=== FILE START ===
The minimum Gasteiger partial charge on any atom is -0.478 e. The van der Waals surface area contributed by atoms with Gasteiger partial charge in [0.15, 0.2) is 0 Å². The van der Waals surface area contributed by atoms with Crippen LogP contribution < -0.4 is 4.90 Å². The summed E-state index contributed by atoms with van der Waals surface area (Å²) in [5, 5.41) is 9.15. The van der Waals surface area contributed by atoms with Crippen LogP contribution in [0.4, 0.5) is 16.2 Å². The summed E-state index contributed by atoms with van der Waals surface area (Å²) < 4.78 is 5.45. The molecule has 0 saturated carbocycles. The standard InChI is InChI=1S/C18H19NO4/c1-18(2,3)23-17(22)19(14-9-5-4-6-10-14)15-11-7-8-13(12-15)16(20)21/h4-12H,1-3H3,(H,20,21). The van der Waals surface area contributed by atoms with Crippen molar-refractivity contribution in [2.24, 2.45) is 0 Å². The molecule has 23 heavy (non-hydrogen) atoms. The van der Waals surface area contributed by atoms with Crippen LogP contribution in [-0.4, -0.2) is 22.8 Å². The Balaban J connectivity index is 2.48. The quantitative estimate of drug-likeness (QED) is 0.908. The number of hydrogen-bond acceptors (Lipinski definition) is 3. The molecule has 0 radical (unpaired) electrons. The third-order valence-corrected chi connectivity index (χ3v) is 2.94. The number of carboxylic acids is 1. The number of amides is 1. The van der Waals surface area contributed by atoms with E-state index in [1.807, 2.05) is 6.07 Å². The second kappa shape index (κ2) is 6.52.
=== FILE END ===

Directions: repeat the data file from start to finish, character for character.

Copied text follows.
The minimum Gasteiger partial charge on any atom is -0.478 e. The van der Waals surface area contributed by atoms with Gasteiger partial charge in [0.15, 0.2) is 0 Å². The van der Waals surface area contributed by atoms with Crippen LogP contribution < -0.4 is 4.90 Å². The summed E-state index contributed by atoms with van der Waals surface area (Å²) in [5, 5.41) is 9.15. The van der Waals surface area contributed by atoms with Crippen LogP contribution in [0.4, 0.5) is 16.2 Å². The summed E-state index contributed by atoms with van der Waals surface area (Å²) < 4.78 is 5.45. The molecule has 0 saturated carbocycles. The standard InChI is InChI=1S/C18H19NO4/c1-18(2,3)23-17(22)19(14-9-5-4-6-10-14)15-11-7-8-13(12-15)16(20)21/h4-12H,1-3H3,(H,20,21). The van der Waals surface area contributed by atoms with Crippen molar-refractivity contribution in [2.24, 2.45) is 0 Å². The molecule has 23 heavy (non-hydrogen) atoms. The van der Waals surface area contributed by atoms with Crippen LogP contribution in [-0.4, -0.2) is 22.8 Å². The Balaban J connectivity index is 2.48. The quantitative estimate of drug-likeness (QED) is 0.908. The number of hydrogen-bond acceptors (Lipinski definition) is 3. The molecule has 0 radical (unpaired) electrons. The third-order valence-corrected chi connectivity index (χ3v) is 2.94. The number of carboxylic acids is 1. The number of amides is 1. The van der Waals surface area contributed by atoms with E-state index in [1.807, 2.05) is 6.07 Å². The second kappa shape index (κ2) is 6.52.